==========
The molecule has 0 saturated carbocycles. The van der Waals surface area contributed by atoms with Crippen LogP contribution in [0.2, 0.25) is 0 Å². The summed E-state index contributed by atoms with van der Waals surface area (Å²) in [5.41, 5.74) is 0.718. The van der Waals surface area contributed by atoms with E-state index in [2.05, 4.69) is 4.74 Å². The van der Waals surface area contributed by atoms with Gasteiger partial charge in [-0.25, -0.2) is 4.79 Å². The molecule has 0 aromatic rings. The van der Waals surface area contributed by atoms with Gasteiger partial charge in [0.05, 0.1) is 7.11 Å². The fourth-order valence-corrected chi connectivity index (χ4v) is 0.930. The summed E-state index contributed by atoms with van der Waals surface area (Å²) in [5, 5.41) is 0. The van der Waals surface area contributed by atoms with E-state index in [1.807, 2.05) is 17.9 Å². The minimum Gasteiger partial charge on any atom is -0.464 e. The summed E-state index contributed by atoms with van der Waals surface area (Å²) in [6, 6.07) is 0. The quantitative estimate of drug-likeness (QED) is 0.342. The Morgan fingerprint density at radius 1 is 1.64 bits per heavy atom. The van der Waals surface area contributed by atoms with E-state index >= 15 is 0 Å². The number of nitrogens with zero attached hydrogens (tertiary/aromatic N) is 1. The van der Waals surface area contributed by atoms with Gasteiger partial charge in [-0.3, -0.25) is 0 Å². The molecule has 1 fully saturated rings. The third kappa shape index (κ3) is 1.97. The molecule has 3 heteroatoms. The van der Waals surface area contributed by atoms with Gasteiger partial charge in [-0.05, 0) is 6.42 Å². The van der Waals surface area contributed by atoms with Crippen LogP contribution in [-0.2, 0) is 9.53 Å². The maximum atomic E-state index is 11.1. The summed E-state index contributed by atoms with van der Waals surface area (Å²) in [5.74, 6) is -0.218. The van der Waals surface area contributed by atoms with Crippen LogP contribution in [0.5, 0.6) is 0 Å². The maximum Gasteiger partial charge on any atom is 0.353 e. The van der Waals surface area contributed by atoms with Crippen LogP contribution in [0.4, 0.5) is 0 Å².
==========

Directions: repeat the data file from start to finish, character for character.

The molecule has 0 saturated carbocycles. The van der Waals surface area contributed by atoms with Crippen LogP contribution in [0.2, 0.25) is 0 Å². The summed E-state index contributed by atoms with van der Waals surface area (Å²) in [5.41, 5.74) is 0.718. The van der Waals surface area contributed by atoms with E-state index in [2.05, 4.69) is 4.74 Å². The van der Waals surface area contributed by atoms with Gasteiger partial charge in [-0.25, -0.2) is 4.79 Å². The molecule has 0 aromatic rings. The van der Waals surface area contributed by atoms with Gasteiger partial charge in [0.05, 0.1) is 7.11 Å². The fourth-order valence-corrected chi connectivity index (χ4v) is 0.930. The summed E-state index contributed by atoms with van der Waals surface area (Å²) in [5, 5.41) is 0. The van der Waals surface area contributed by atoms with E-state index in [1.807, 2.05) is 17.9 Å². The minimum Gasteiger partial charge on any atom is -0.464 e. The summed E-state index contributed by atoms with van der Waals surface area (Å²) in [6, 6.07) is 0. The quantitative estimate of drug-likeness (QED) is 0.342. The Morgan fingerprint density at radius 1 is 1.64 bits per heavy atom. The van der Waals surface area contributed by atoms with E-state index >= 15 is 0 Å². The number of nitrogens with zero attached hydrogens (tertiary/aromatic N) is 1. The van der Waals surface area contributed by atoms with Gasteiger partial charge in [-0.3, -0.25) is 0 Å². The molecule has 1 fully saturated rings. The third kappa shape index (κ3) is 1.97. The molecule has 3 heteroatoms. The van der Waals surface area contributed by atoms with Gasteiger partial charge in [-0.05, 0) is 6.42 Å². The van der Waals surface area contributed by atoms with Crippen LogP contribution in [-0.2, 0) is 9.53 Å². The maximum atomic E-state index is 11.1. The summed E-state index contributed by atoms with van der Waals surface area (Å²) in [5.74, 6) is -0.218. The van der Waals surface area contributed by atoms with Crippen LogP contribution in [0.5, 0.6) is 0 Å². The maximum Gasteiger partial charge on any atom is 0.353 e. The van der Waals surface area contributed by atoms with Crippen LogP contribution in [0.4, 0.5) is 0 Å².